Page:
Burma also has border trade agreements with Bangladesh, India, China, Laos, and Thailand.

Burma does not have a bilateral taxation treaty with the United States.

Burma has avoidance of double taxation agreements with the United Kingdom, Singapore, India, Malaysia, Vietnam, and South Korea.

Burma is not a member of the OECD Inclusive Framework on Base Erosion and Profit Sharing.

The Tax Administrative Law (TAL) went into effect on October 1, 2019, and provides guidance on administrative procedures on the following tax laws: the Income Tax Law; the Commercial Tax Law; the Special Goods Tax Law; and any other taxes deemed as such by the Internal Revenue Department. The law includes an advanced ruling system, an anti-avoidance provision, and the imposition of interest on unpaid or overpaid taxes. The TAL also clarified certain provisions under the existing tax laws with respect to tax filing and payment procedures, maintenance of documents, re-assessment of tax returns, changes to the appeal process, and the imposition of penalties. In reality, tax assessments may not comply with the letter of the TAL or other written procedures.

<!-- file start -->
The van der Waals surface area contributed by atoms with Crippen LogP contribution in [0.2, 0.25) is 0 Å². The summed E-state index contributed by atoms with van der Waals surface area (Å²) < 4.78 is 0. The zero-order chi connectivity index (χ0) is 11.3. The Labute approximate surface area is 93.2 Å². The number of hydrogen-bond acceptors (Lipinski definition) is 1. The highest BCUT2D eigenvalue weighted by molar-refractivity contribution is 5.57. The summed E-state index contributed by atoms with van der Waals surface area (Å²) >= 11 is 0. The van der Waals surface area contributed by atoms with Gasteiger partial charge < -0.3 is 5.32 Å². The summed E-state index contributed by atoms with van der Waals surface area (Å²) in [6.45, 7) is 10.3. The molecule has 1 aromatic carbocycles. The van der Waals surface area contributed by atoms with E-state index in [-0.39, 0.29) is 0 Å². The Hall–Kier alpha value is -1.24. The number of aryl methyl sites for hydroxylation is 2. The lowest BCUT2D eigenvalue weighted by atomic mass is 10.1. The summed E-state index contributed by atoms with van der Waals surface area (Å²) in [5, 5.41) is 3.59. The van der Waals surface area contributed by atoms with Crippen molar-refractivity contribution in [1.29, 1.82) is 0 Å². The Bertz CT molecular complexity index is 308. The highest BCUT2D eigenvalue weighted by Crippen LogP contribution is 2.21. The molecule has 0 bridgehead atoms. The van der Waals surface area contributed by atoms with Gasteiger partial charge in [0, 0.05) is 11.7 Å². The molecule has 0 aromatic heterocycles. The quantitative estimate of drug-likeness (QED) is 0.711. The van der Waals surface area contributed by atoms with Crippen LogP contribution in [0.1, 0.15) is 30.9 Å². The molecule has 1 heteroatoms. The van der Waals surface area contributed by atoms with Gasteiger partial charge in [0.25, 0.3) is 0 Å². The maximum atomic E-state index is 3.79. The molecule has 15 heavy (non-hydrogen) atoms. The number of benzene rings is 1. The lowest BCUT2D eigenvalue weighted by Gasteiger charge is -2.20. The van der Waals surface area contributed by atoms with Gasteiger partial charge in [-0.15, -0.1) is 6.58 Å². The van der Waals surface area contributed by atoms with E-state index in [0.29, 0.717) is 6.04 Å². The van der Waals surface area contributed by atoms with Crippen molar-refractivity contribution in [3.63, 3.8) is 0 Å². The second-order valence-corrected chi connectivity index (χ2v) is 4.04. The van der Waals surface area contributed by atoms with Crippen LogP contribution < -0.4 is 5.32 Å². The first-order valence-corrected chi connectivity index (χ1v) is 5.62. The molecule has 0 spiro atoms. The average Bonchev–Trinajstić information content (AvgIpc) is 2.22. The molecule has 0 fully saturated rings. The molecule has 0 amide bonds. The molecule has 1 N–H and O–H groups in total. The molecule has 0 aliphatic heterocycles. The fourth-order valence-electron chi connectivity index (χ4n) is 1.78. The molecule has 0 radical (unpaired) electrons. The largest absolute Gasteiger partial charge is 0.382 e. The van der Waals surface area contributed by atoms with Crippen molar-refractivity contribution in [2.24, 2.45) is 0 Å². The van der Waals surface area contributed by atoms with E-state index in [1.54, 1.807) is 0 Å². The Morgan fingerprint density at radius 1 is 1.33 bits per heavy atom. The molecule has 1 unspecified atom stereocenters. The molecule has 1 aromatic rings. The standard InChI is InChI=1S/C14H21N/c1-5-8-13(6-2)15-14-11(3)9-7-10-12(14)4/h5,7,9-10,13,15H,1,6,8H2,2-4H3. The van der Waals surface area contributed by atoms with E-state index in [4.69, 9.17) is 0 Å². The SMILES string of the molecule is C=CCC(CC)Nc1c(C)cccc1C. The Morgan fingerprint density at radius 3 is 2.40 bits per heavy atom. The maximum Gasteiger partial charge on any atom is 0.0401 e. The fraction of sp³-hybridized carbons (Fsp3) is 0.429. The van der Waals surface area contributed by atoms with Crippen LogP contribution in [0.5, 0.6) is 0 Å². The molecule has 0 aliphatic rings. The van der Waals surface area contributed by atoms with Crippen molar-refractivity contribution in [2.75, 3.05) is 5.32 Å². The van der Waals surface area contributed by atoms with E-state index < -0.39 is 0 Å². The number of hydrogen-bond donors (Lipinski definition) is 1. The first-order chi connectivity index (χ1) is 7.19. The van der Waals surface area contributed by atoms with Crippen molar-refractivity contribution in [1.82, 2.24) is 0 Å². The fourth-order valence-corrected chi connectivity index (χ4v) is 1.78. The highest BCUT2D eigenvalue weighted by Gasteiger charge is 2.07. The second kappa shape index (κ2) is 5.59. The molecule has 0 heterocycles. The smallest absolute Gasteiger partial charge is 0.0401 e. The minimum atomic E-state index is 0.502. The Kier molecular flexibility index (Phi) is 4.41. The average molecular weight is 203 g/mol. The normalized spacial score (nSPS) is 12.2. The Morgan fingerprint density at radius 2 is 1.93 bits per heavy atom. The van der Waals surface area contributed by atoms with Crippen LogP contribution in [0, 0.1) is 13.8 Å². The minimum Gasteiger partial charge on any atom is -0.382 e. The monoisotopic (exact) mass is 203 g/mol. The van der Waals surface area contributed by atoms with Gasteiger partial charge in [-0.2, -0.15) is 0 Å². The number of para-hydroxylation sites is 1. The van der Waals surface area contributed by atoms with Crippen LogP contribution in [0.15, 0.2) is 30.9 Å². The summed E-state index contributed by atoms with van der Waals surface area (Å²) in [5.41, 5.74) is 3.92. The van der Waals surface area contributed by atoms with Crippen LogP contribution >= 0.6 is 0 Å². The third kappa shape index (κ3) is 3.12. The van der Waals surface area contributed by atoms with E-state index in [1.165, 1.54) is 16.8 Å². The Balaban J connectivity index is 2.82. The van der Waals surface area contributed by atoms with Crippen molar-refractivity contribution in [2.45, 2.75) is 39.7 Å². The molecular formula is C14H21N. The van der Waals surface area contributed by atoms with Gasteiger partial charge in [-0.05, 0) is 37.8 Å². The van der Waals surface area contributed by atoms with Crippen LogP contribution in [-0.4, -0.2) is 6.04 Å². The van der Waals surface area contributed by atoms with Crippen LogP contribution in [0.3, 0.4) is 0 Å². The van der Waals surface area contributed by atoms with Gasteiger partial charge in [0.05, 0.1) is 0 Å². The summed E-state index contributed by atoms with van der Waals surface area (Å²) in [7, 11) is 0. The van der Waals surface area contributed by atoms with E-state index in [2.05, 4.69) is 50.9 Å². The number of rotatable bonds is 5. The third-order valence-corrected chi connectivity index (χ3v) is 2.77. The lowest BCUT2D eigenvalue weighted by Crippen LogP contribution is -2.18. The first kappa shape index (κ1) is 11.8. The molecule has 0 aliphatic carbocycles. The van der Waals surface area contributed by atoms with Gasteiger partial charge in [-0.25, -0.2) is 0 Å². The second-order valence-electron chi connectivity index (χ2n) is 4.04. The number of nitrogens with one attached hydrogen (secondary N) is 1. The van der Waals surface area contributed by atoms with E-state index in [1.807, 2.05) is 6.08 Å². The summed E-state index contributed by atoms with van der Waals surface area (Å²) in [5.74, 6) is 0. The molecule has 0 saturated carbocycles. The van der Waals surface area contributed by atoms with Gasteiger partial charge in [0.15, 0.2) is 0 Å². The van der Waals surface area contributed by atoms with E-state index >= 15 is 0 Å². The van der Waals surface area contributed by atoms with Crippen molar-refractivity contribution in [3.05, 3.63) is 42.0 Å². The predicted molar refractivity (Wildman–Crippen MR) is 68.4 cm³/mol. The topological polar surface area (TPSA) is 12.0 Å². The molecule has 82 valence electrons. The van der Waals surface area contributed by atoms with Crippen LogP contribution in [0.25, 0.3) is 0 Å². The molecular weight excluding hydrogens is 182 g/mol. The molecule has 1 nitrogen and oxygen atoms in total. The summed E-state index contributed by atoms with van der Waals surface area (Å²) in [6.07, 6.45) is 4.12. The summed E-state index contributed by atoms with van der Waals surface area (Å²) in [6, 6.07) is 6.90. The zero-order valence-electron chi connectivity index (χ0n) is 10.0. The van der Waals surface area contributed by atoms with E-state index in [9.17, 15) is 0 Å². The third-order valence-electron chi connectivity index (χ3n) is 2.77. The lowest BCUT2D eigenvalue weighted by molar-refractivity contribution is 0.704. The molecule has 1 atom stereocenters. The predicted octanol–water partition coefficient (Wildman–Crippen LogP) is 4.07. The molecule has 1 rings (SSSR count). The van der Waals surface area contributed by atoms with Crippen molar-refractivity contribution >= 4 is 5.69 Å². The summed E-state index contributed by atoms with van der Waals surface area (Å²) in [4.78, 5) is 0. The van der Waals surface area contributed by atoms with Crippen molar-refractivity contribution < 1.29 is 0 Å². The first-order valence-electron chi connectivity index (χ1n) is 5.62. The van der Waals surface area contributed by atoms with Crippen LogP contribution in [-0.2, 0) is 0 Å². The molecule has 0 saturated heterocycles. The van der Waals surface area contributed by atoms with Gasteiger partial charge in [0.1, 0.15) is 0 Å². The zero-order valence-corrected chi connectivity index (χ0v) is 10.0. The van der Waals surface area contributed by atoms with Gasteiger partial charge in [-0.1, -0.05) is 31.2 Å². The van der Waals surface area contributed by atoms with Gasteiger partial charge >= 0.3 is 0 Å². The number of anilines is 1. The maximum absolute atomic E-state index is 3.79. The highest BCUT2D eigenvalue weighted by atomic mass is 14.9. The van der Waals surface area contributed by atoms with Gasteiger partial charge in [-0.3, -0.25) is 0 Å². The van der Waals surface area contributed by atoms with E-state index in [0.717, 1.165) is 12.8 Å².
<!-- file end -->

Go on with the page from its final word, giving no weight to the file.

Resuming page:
Transparency of the Regulatory System

The military regime has not demonstrated an interest or an ability to provide clear rules. Regulatory and legal transparency are significant challenges for foreign investors in Burma. The military established the SAC, which is vested with the authority to make and issue laws, regulations, and notifications with no oversight or transparency. Previously, government ministries drafted most laws and regulations relevant to foreign investors, which the Attorney General reviewed and the Parliament discussed and then voted on. The current law-making process is opaque and the regime has made amendments to laws without public consultation.

Burma is not legally obligated to share regulatory development plans with the public, conduct public consultations, or offer advanced notification of rulemaking.

There is no centralized online location where key regulatory actions are published, similar to the Federal Register in the United States. The Burmese government previously published new regulations and laws in government-run newspapers and “The State Gazette,” and also often posted new regulations on government ministries’ official Facebook pages. Presently, the military regime announces some regulatory changes via state media or in the Commander-in-Chief’s public addresses, but copies of the changes are not easily accessible or routinely posted.

There are no oversight or enforcement mechanisms to ensure the regime follows administrative processes.